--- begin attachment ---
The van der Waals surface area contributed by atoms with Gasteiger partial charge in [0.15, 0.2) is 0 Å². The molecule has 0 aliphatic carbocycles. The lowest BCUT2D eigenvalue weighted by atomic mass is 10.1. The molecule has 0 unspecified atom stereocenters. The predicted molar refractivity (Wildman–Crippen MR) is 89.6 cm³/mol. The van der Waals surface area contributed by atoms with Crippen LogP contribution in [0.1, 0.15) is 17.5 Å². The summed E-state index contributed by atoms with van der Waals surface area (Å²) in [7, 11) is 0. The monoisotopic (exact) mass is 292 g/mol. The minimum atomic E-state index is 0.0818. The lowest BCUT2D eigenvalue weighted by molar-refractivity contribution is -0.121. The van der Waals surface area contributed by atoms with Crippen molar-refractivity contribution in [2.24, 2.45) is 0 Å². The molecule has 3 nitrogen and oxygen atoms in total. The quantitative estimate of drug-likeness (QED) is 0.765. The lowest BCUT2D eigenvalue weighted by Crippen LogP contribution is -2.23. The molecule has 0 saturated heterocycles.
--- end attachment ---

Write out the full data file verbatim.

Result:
The van der Waals surface area contributed by atoms with Gasteiger partial charge in [0.15, 0.2) is 0 Å². The molecule has 0 aliphatic carbocycles. The lowest BCUT2D eigenvalue weighted by atomic mass is 10.1. The molecule has 0 unspecified atom stereocenters. The predicted molar refractivity (Wildman–Crippen MR) is 89.6 cm³/mol. The van der Waals surface area contributed by atoms with Crippen LogP contribution in [0.1, 0.15) is 17.5 Å². The summed E-state index contributed by atoms with van der Waals surface area (Å²) in [7, 11) is 0. The monoisotopic (exact) mass is 292 g/mol. The minimum atomic E-state index is 0.0818. The lowest BCUT2D eigenvalue weighted by molar-refractivity contribution is -0.121. The van der Waals surface area contributed by atoms with Crippen molar-refractivity contribution in [2.24, 2.45) is 0 Å². The molecule has 3 nitrogen and oxygen atoms in total. The quantitative estimate of drug-likeness (QED) is 0.765. The lowest BCUT2D eigenvalue weighted by Crippen LogP contribution is -2.23. The molecule has 0 saturated heterocycles.